If that's correct, then I can just learn B-Rep for the first step and just take it step-by-step.

Man, I'm about to invest a lot of time learning this, I hope it's what I'm looking for.

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I think maybe I better try to explain more about what I'm looking for because the clipping panes and then the CSG modeling intro is starting to not look like what I need. I was reading the introduction to that OpenCSG and it says that your primitives must be solids, meaning they already have clearly defined interiors and exteriors. But that's what I'm wanting to get in the first place.

It's the interiors and exteriors on the volumes of the model that I want. My model is not a primitive, but made up of them through another application. Another application was used to create the model, it was exported into a neutral file format, and I then imported from that neutral file format which only gives me the nodes (veritices) and element types (lines, triangles, tets, etc...) so that I could draw a wire frame of the model meshed in triangles. I don't have the completed individual primitives themselves that make up the model. (meaning, if my model is a sphere with a cylinder protruding through it, I don't have the nodes that would protrude through the interior of the sphere to complete the primitive cylinder, I only have the nodes on the outside of it). The model is empty on the inside anyways, so in reality, there's nothing in it, but the point is, it doesn't have the nodes included to complete the primitive. I hope that made sense. I have just enough info to make the models wire frame.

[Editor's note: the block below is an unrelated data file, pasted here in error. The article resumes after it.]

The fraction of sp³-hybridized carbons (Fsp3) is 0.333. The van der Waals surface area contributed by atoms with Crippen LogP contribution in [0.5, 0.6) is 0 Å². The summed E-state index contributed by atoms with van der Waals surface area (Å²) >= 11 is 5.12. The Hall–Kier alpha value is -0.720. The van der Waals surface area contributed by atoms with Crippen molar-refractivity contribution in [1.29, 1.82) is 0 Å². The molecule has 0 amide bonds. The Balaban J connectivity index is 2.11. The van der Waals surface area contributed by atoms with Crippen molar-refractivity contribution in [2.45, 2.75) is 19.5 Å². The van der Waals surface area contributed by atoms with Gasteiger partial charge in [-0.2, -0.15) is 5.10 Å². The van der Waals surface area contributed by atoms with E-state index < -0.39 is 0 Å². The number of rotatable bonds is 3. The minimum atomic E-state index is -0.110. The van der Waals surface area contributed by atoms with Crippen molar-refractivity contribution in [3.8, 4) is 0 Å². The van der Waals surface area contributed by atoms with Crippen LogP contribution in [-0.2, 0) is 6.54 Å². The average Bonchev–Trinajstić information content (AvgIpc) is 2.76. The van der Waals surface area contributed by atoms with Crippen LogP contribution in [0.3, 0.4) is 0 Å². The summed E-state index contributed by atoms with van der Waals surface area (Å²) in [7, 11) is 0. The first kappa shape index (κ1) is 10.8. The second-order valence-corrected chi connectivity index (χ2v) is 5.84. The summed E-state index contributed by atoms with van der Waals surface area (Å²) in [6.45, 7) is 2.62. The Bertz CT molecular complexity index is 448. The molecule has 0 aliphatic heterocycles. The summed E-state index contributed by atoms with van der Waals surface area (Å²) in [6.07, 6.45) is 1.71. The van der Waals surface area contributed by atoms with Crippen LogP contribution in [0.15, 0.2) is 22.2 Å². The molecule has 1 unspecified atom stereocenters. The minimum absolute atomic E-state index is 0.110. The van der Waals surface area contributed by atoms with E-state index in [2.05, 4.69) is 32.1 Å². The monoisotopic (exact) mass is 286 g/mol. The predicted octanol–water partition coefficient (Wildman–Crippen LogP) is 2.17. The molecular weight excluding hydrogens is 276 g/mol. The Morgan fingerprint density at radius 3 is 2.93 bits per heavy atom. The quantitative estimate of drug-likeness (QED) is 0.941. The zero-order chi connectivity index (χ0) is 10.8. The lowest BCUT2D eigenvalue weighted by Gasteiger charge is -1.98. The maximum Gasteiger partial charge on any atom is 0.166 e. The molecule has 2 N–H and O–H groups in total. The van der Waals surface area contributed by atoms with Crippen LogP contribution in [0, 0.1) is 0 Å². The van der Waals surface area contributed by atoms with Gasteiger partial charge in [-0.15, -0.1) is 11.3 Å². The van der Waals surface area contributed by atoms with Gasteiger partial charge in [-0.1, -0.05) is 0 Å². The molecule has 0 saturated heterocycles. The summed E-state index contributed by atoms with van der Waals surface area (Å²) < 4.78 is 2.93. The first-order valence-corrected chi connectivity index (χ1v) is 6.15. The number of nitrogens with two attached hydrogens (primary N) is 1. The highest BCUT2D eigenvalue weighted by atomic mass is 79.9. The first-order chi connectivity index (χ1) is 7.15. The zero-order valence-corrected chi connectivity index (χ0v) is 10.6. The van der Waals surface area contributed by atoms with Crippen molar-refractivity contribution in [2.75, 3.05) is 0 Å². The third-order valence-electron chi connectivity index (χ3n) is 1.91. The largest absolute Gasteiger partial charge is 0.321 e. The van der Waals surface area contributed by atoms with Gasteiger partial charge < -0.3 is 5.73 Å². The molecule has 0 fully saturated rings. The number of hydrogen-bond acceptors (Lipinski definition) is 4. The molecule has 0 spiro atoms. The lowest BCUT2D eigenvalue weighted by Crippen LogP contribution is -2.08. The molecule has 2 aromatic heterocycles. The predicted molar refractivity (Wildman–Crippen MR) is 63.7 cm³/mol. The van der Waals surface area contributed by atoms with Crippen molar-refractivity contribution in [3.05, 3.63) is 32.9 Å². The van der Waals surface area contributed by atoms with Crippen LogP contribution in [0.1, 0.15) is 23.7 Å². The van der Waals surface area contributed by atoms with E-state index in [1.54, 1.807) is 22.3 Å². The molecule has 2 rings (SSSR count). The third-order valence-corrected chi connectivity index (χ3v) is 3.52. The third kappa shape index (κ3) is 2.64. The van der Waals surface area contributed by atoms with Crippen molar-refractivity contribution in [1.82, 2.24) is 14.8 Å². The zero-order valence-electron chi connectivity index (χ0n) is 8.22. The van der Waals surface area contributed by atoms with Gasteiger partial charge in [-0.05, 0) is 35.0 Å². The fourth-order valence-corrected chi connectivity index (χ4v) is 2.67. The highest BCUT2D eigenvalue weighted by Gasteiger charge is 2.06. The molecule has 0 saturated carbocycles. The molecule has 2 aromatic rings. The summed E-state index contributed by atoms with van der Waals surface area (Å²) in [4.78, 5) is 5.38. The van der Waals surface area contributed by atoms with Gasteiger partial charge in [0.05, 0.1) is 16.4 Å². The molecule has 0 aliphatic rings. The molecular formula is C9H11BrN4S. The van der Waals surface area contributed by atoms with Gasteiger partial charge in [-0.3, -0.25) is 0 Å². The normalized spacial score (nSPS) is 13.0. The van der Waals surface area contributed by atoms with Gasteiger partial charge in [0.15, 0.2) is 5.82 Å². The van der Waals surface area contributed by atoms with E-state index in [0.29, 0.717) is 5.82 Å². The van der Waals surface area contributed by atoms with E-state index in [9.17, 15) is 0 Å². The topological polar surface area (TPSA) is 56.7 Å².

And now I just want to be able to define the interior of the model as regionA, the outside as regionB, and possibly any other volumes of primitives that I can *somehow* find in the same way, regionC, regionD, etc... Then I will put arrows on it and show which way the surface normals are pointing.

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See the paragraph labeled "Contents" here: http://breplibrary.sourceforge.net/

More info on B-Reps here: http://www.kimbly.com/code/brep/. Note that a B-Rep is not required, but simplifies dealing with holes, etc.
More CSG links.

In order to use arbitrary meshes (and convert to B-Reps to compute Boolean operations), a fairly large amount of code must be written (see the GTS library (with source code) link above).

If you can guarantee your incoming models are closed, convex polyhedrons, the problem is simplified. For example, a cube: the boundary is defined by 6 planes and 12 edges (edges are needed for object-object tests). Testing a point for "inside" requires 6 plane tests (half-spaces). For "outside", the tests can stop as soon as the point is detected on the outer half-space of any of the 6 planes. Thus the same boundary rep is used for defining an inside region and an outside region (only the test methods differ).

Do you need this boundary/region information for building levels/objects, collision detection?